2017 Cyber Security Summit

Each year, security experts see new evolutions in cyberthreats to people, businesses and governments. Our adversaries know no boundaries. The 15th Annual Georgia Tech Cyber Security Summit brought together government, industry, and academia to prepare for the newest challenges in securing information and cyber-connected systems.

Save the Date!

Georgia Tech's next Summit will be held Thursday, Oct. 4, 2018 in conjunction with the Sam Nunn - Bank of America Policy Forum. In the meantime, download last year's Summit materials or join Georgia Tech at these other events.

Highlights from 2017


Download 2017 Summit Materials

Find copies of presentation slides and complete research papers.

Save a copy of the 2017-18 Research Highlights report.




Captions (from upper left): 1.) Stewart Baker, attorney and first Assistant Secretary for Policy at the U.S. Department of Homeland Security, delivered the keynote address. 2.) Bo Rotoloni, the outgoing co-director at the Institute for Information Security & Privacy, received an award of honor from Executive Vice President of Research Stephen Cross. 3.) Peter Swire, professor and associate director of policy at Georgia Tech, explained why cross-border data sharing could help prevent law enforcement backdoors into personal devices. 4.) Cybersecurity short courses by Georgia Tech were open for registration at the 2017 Summit. 5.) Ph.D. Student Stacey Truex shared her research. 6.) Students from business, public policy, electrical engineering, and computer science programs were invited to display research at the Summit. 7.) Associate Director of Trust Margaret Loper attended with an interest in the security of machine-to-machine communications and IoT devices. 8.) Baker explained why he believes 2017 will be remembered as a turning point in the quest for better cyber attribution. 9.) More than 300 guests examined student research and voted on which projects they'd most like to see commercialized. 10.) Assistant Professor Manos Antonakakis revealed early insights from a $17-million project for the U.S. Department of Defense. 11.) Ph.D. Student Panagiotis Kintis discussed a multi-year examination of "combosquatting," or malicious domain-name abuse. 12.)  Ph.D. Candidate Chaz Lever shared how the network layer can reveal early clues that a malware infection or cyberattack is coming.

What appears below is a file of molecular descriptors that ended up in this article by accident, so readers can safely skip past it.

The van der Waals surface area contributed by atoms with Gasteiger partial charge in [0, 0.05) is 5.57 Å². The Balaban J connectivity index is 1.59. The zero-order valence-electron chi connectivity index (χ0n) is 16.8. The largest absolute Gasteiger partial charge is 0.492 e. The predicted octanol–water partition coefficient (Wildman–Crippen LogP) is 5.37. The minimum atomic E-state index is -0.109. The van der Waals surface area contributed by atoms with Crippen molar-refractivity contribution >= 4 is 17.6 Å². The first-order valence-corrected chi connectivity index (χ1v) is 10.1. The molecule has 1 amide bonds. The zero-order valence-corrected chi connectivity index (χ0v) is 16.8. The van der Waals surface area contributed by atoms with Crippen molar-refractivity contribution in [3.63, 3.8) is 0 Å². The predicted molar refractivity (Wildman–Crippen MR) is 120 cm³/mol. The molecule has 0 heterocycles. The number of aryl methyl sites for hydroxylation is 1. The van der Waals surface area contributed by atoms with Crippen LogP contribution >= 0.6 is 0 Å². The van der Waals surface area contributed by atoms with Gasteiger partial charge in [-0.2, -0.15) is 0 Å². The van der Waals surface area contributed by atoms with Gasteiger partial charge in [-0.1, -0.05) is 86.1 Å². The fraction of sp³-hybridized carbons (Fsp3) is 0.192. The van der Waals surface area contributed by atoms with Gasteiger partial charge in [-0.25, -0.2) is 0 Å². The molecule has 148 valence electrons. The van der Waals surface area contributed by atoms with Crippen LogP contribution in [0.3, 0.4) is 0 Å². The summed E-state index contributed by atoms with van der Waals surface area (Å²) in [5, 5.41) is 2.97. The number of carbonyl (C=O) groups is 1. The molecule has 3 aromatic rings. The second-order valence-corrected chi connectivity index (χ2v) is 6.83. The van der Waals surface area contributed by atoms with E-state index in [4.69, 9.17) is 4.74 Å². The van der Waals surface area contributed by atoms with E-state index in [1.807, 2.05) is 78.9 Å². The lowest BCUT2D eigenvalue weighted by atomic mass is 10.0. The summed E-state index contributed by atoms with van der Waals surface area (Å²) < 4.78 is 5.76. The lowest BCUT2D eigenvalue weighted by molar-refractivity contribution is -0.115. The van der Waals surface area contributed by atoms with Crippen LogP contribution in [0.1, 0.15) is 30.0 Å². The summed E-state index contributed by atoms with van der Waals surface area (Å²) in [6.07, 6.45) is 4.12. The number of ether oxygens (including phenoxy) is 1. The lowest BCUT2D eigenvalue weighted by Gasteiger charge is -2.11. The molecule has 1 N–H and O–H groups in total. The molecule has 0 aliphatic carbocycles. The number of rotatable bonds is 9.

Organized by Conference Chairman Michael Farrell

Guests representing industry, government, military and academia had an opportunity to meet students from the Georgia Tech computer science and engineering programs and examine their research. All attendees at this free, interactive event received a copy of research highlights by Georgia Tech.


8:30 - 9:00 a.m.    Registration & Complimentary Continental Breakfast

9:00 - 10:15 a.m.    Welcome

10:15 a.m. - 12:15 p.m.    Panel Discussion

12:15 p.m. - 1:30 p.m.    Networking & Complimentary Lunch

1:30 p.m. - 3:00 p.m.    Edu Talks: Georgia Tech Research Demonstrations

3:00 - 3:30 p.m.    Student Research Demo Day

Meet Georgia Tech students and examine their current research. Vote for the projects you'd like to see move to market, and help a student win up to $125,000 in startup funding, grants, and mentoring toward commercialization. The IISP Cybersecurity Demo Day program is a year-long movement toward marketplace solutions that begins with your input at the Summit!
Made possible by generous funding from the National Science Foundation's Innovation Corps, VentureLab, and Create-X Startup LAUNCH.

3:30 - 4:30 p.m.    Breakout Sessions (2)

Choose one of two concurrent sessions.

3:30 - 5:30 p.m.    Afternoon Mixer